Could Daniel Jones Help Jumpstart the Rushing Game?
In coaching, it's only natural to want to stick with your hot hand, especially in the running game.
But when that hot hand happens to be your team's franchise quarterback, some caution needs to be exercised.
Such is the case with the Giants, whose running game currently ranks dead last in the NFL (56.7 yards per game) despite having had star running back Saquon Barkley in the lineup for five of the 12 quarters of football played.
In a somewhat surprising development, quarterback Daniel Jones, who offers mobility, is the team's leading rusher with 92 yards on 12 carries through three games.
“We’ll take production from anyone we can,” head coach Joe Judge quipped when asked if having Jones lead the team in rushing each week was sustainable.
Quarterbacks leading their teams in rushing are nothing new, certainly not in an era where classic pocket passers have mostly gone the way of the dinosaur in favor of the more mobile types.
Since the 1970 AFL-NFL merger, only seven quarterbacks have led their respective teams in rushing: Bobby Douglas (1972, Bears), Randall Cunningham (Eagles, 1987-90), Donovan McNabb (Eagles, 2000), Cam Newton (Panthers, 2012, 2017), Russell Wilson (Seahawks, 2017) Josh Allen (Bills, 2018), and Kyler Murray (Cardinals, 2019).
But having the quarterback as the leading rusher doesn't always translate to a winning record or a postseason berth.
Of those teams whose quarterbacks ended up as the season rushing leader, only the three Eagles teams, the 2017 Panthers, the 2017 Seahawks, and the 2019 Ravens posted winning records, with five of those clubs reaching the postseason and none advancing to the Super Bowl.
The Giants are a long way off from before they can even think about the postseason or, so it would seem, a winning record. But at this point, they'll probably settle for a jumpstart on offense where they have struggled to sustain drives and have only held the ball on offense 24:11.
"He’s a good runner--he’s fast and he does a good job with the ball when he’s out in space," said quarterbacks coach Jerry Schuplinski of Jones.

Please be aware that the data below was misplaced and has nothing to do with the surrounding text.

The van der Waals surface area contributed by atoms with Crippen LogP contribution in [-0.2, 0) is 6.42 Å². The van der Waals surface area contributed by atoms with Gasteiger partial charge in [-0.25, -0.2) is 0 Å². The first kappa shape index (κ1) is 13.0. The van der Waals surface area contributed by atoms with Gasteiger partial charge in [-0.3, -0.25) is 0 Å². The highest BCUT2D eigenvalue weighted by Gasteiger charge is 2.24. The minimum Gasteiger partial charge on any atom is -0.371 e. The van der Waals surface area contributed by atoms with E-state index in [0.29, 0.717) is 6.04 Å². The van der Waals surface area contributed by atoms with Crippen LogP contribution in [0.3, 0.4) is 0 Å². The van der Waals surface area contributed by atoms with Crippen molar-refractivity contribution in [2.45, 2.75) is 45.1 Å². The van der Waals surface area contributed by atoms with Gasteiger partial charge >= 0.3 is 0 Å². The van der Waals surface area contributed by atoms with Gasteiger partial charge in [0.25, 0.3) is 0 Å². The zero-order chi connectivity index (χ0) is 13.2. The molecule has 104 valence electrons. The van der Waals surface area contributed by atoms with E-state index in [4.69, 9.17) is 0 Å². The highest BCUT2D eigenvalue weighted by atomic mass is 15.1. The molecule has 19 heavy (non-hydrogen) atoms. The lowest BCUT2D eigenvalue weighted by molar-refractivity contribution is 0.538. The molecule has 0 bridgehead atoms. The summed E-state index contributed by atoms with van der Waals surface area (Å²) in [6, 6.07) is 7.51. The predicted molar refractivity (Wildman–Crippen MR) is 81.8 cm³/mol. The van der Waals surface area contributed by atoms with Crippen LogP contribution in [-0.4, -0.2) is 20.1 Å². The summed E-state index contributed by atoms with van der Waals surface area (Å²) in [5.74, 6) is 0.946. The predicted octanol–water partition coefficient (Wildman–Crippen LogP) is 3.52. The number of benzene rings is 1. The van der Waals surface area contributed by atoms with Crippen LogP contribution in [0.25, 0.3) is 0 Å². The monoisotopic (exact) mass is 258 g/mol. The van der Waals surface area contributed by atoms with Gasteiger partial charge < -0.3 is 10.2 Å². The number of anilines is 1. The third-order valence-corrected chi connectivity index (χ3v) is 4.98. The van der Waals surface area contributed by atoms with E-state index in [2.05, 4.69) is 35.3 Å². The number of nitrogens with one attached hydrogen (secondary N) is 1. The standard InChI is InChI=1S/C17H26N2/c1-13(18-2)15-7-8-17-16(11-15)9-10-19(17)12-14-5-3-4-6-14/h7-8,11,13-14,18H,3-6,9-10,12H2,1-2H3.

"He has that ability to do it and I think we all encourage that, myself included if he can get up or out of the pocket and make a play out there."
But Schuplinski also reminded people that Jones's budding career as a rusher shouldn't surpass his career as a passer.
First, running with the ball puts the quarterback at risk for injury, and second, quarterbacks who morph into more of a runner sometimes develop happy feet whereby they start running when they have more time to set up and throw.
So far, Jones doesn't appear to have fallen into that rut, though he still has a lot of room to grow when it comes to speeding up his mental processing to where he's not holding the ball after his receivers make their breaks.
But as Jones becomes more comfortable in the Giants offense, the hope is that any of the hiccups he's experienced so far in Jason Garrett's system, which is different than the one he ran for Pat Shurmur as a rookie, subside.
"I certainly feel comfortable," Jones said when asked about his comfort level running Jason Garrett's offense, which Jones has said in the past is different than what he ran last year.
"There are certainly things I need to improve on, and continue to learn and grow. We need to do that as an offense, and I certainly need to do that as well."
And if that includes running the ball on designed plays, well count him in.
"I think this offense gives us versatility for different people to run it and run it at different looks," Jones said, adding. "I’m certainly willing to do that, and I think it’s a valuable part of our offense."